- Responding to alert notifications (who, what, where, why, when, how)
- What tasks can be automated and what needs to be customized or left open to customization
Aiming to declutter less important areas for an ideal structure and user flow.
Defining what is important — internal linking and flow.
The structure describes two main areas: Patients and Tasks, but I’ve left Wards as a reminder for internal linking as without a ward there are no tasks or patients. Ward is needed in the app, but it is not a priority over patients and tasks.
How the users engage with the app
Iterations towards a desirable outcome. Decluttering — What is really important to consider content-wise and from a visual perspective?
Looking at the first idea, which was influenced a bit by Apple Health and Material Design — might be quite a fun approach, but the app doesn’t really need such boxes, it doesn’t have to be fun, and doesn’t go towards the idea of trying to enhance the workflow or what really needs to be seen on first sight when opening the app. This approach gives the users extra steps to finish the tasks they need. In this context the less time the users spends in the app, the better.
There is no need to think about conversion rates, cool trends, exquisite animations, or branding. In an hospital environment, the mindset should be about using it as tool, not as an app for an app’s sake with a large color palette and cute icons. These considerations made me to wonder towards using a more Material Design style approach.
Material Design approach was more clear and went towards the initial goal, and even the colors resembled a hospital environment. However, is this coloring really important? Is it really needed? For a hospital context, the information should be as clear as possible. Thus the last approach aims to be as simple as possible and using colors only where it has a specific purpose, such as red for danger. Branding and beauty aside, the goal is clarity, speed and ease of use. More decluttering was implemented to avoid information overload. I.e. if a patient’s condition is stable, it is fine to not specifically indicate this in the home screen. Through these iterations and reflections the simple light theme was chosen for creating an initial prototype.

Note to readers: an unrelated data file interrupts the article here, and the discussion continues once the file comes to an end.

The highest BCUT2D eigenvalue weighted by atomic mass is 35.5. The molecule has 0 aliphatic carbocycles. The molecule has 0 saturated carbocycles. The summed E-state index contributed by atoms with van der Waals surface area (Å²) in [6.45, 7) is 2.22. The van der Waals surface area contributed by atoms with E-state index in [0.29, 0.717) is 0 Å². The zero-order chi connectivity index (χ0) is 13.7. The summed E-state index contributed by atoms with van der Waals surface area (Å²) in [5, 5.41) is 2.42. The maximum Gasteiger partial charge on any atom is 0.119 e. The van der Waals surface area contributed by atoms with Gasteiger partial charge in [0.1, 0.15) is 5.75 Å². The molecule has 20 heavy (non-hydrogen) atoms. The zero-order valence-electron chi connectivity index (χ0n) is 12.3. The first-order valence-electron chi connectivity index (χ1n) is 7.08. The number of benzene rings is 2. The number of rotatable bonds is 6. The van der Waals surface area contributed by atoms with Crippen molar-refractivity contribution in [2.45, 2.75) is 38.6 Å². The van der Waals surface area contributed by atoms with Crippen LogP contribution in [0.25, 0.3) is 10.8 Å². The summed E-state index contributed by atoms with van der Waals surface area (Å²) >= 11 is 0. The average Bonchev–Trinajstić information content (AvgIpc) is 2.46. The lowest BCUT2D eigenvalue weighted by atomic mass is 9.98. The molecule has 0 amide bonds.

Not a completely refined prototype, but initial concept ready for validation before heading towards higher fidelity prototypes. Main areas for validation is the focus on patients and tasks. Thinking further, patients might take importance over tasks in the app. This is not to say at the moment patients are less important than tasks, but it is about what actions can help to improve the workflow. UI Screens only show a mobile app, but the app itself would ideally need both mobile and tablet options. Talking with a patient about their heart rate on a mobile is not the best possible experience due to size, but talking about it on a tablet would be better, though for nurses a mobile version would be more ideal for mobility and task management.
Hospital environment is complex and this concept is just scratching the surface. Perhaps in the future there will be a chance to go more in-depth to creating such a solution and continuing to iteration 2. Would be great to hear any thoughts or feedback, and if there is a reader who is working in the healthcare industry, would be great to hear directly whether such a solution is heading towards a right direction, or whether it should go back to the drawing board. It was an interesting research and hopefully this article can be found useful — this research didn’t have any monetary gains involved and I’m not working on this app as a project, it is merely concept ideation.
Thank you for tuning in!